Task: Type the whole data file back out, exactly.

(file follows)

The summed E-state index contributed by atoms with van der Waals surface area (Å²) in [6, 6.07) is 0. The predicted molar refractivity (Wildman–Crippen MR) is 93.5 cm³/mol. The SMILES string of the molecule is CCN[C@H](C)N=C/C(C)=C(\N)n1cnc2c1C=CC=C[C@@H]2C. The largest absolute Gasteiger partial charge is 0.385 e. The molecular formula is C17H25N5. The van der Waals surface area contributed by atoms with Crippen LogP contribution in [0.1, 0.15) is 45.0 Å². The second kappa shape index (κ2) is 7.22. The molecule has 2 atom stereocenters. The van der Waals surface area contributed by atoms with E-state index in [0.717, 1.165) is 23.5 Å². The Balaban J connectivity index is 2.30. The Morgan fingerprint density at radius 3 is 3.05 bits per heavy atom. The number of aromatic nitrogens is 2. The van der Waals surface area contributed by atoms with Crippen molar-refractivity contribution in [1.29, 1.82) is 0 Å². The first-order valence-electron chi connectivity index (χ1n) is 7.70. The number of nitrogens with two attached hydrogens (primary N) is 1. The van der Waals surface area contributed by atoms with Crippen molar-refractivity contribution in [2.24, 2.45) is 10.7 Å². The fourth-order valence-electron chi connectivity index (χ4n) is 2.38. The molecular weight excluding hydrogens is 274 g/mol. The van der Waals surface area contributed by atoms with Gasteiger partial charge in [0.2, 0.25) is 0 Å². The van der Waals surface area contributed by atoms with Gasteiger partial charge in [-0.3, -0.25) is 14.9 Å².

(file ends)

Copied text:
The summed E-state index contributed by atoms with van der Waals surface area (Å²) in [6, 6.07) is 0. The predicted molar refractivity (Wildman–Crippen MR) is 93.5 cm³/mol. The SMILES string of the molecule is CCN[C@H](C)N=C/C(C)=C(\N)n1cnc2c1C=CC=C[C@@H]2C. The largest absolute Gasteiger partial charge is 0.385 e. The molecular formula is C17H25N5. The van der Waals surface area contributed by atoms with Crippen LogP contribution in [0.1, 0.15) is 45.0 Å². The second kappa shape index (κ2) is 7.22. The molecule has 2 atom stereocenters. The van der Waals surface area contributed by atoms with E-state index in [0.717, 1.165) is 23.5 Å². The Balaban J connectivity index is 2.30. The Morgan fingerprint density at radius 3 is 3.05 bits per heavy atom. The number of aromatic nitrogens is 2. The van der Waals surface area contributed by atoms with Crippen molar-refractivity contribution in [1.29, 1.82) is 0 Å². The first-order valence-electron chi connectivity index (χ1n) is 7.70. The number of nitrogens with two attached hydrogens (primary N) is 1. The van der Waals surface area contributed by atoms with Crippen molar-refractivity contribution in [2.24, 2.45) is 10.7 Å². The fourth-order valence-electron chi connectivity index (χ4n) is 2.38. The molecular weight excluding hydrogens is 274 g/mol. The van der Waals surface area contributed by atoms with Gasteiger partial charge in [0.2, 0.25) is 0 Å². The van der Waals surface area contributed by atoms with Gasteiger partial charge in [-0.3, -0.25) is 14.9 Å².